There are no kayak class distinctions based on paddle type.  All paddle types (wing or straight blade) of any material (composite or wood) are acceptable in all classes.  We encourage you to choose all of your equipment (boat, paddle, pfd, etc.) based on your own skills and capabilities, and with your main consideration towards personal safety and comfort.  (Note that the breadth of boat profiles in each category allows most individuals the option to change boats the day of the race while staying in the same class – for example, a person who registered in the Unlimited class on a Mako Millenium surf ski can change to a Futura II on race day and remain in the same class.) 

There are several ways to get the length to width ratio.

The official method is to use a set of measurement calipers. The measurement calipers consist of a straight beam with adjustable jaws which are exactly 4 inches tall. The measurement calipers are placed against the hull and slid forward and aft to locate the maximum beam at the 4 inch waterline. To determine the length waterline the measurement committee has a long beam, which the boat is placed on, with 4 inch jaws that can be adjusted to locate the 4" length waterline.

Using either centimeter or inch measurements the:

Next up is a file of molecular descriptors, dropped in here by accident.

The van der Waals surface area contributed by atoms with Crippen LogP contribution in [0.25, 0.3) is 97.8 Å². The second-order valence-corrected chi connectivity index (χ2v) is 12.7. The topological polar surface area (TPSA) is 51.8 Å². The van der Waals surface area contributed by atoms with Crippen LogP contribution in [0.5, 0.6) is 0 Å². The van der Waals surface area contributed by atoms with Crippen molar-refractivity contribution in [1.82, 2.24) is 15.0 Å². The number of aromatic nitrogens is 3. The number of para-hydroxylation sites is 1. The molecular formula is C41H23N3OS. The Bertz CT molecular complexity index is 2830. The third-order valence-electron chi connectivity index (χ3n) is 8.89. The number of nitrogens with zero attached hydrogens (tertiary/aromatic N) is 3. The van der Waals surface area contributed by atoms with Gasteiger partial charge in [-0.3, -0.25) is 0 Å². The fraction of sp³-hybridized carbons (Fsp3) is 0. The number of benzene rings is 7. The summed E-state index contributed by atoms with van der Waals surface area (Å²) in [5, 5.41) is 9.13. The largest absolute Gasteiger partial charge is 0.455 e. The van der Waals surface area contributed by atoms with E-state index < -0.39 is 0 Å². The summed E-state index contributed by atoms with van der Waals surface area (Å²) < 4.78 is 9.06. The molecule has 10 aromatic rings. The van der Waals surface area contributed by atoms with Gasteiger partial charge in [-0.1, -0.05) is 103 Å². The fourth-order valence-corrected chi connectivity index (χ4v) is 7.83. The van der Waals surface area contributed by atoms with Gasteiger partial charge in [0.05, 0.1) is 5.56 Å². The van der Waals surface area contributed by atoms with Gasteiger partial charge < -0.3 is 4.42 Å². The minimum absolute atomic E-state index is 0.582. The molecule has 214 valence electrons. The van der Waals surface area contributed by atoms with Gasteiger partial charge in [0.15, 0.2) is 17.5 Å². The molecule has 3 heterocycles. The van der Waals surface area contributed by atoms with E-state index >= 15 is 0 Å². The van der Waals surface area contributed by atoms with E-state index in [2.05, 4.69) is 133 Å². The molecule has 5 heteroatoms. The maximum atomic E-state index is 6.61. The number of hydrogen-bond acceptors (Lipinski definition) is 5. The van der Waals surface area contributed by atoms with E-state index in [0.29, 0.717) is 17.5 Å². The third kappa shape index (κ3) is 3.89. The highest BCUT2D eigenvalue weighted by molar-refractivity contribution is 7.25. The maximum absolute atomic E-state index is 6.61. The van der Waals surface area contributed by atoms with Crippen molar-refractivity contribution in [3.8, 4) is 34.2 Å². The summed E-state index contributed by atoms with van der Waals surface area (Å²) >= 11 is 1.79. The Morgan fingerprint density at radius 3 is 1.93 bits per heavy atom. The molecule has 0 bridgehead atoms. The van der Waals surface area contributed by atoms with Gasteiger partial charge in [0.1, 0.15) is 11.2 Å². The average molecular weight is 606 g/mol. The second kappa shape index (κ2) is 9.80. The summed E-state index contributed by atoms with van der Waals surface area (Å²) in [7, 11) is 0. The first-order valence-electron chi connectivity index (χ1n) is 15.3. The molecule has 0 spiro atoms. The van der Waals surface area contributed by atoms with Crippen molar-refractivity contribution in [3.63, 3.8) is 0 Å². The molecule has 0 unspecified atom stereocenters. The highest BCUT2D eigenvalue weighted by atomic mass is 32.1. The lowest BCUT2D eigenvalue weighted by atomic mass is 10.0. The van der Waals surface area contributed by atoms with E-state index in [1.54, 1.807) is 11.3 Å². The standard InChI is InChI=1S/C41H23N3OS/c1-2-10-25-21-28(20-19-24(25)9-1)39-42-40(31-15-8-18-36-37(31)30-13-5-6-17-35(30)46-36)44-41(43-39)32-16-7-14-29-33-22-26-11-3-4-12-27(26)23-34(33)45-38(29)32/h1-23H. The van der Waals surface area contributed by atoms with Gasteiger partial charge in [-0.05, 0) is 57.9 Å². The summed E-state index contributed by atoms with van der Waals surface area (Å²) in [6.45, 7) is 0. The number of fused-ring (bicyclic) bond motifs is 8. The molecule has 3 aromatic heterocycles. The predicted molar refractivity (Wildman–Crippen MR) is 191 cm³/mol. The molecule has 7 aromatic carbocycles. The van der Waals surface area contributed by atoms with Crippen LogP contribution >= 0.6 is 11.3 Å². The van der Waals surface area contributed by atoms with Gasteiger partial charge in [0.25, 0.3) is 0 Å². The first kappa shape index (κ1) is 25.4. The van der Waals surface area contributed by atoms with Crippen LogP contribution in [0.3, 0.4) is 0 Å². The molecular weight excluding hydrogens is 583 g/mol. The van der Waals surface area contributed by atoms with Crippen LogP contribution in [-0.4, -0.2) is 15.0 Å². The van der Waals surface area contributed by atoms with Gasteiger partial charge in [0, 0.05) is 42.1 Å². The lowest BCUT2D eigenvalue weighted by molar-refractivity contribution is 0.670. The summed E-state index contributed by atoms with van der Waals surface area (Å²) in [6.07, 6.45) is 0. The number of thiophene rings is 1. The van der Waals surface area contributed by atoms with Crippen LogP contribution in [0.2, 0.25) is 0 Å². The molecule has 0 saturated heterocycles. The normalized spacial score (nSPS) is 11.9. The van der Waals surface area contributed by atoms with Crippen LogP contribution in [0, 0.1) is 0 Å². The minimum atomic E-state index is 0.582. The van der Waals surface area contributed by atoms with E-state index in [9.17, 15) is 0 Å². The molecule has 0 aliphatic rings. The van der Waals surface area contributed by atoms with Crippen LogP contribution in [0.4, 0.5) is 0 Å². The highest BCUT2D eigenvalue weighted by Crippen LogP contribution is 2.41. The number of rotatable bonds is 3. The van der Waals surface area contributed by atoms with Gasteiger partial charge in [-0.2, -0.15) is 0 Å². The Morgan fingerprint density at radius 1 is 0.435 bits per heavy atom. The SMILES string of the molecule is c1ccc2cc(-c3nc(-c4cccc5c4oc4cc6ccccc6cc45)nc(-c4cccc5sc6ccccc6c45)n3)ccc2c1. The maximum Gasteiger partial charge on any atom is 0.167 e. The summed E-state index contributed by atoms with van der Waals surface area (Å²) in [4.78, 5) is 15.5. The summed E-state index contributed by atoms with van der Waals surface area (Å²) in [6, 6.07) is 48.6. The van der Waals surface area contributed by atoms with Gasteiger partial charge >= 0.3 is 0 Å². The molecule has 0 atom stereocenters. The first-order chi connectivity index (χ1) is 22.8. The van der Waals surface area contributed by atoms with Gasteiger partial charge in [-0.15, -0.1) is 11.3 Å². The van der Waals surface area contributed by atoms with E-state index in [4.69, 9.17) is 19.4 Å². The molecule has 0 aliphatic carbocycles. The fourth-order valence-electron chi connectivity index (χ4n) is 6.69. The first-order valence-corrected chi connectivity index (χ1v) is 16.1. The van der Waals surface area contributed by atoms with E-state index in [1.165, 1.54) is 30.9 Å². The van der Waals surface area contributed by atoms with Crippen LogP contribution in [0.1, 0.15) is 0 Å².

Waterline ratio = (waterline beam / waterline length) * 100

If a boat has a keel, as is found on some canoes, the keel will not be included in the waterline measurement. If a boat has a rudder which is used to continue the waterline shape the rudder will be included in the waterline measurements.

Winglets which perform no useful purpose, besides meeting the classifications requirements, will not be included in the waterline measurements.

Alternate methods of determining the waterline are to place the boat in placid water with an average weight paddler in it. Use a grease pencil to mark the waterline on both ends, and the sides, then eyeball measurements over a measuring tape. This is imperfect as paddler weight can greatly affect waterline length.

Another way to get the beam measurement is with a piece of plumbing solder. The solder can be wrapped around the hull to get the hull profile, then the solder copy of the hull profile can be measured.

Click to open a table of length to width for each category

For more detailed information on the Sound Rowers system, go to http://soundrowersandpaddlers.sports.officelive.com/BoatClasses.aspx.  All classification questions / concerns must be addressed prior to race date.  For more information on measuring waterline length go to http://www.seakayakermag.com/PDFs/Kayak_Reviews_Info.pdf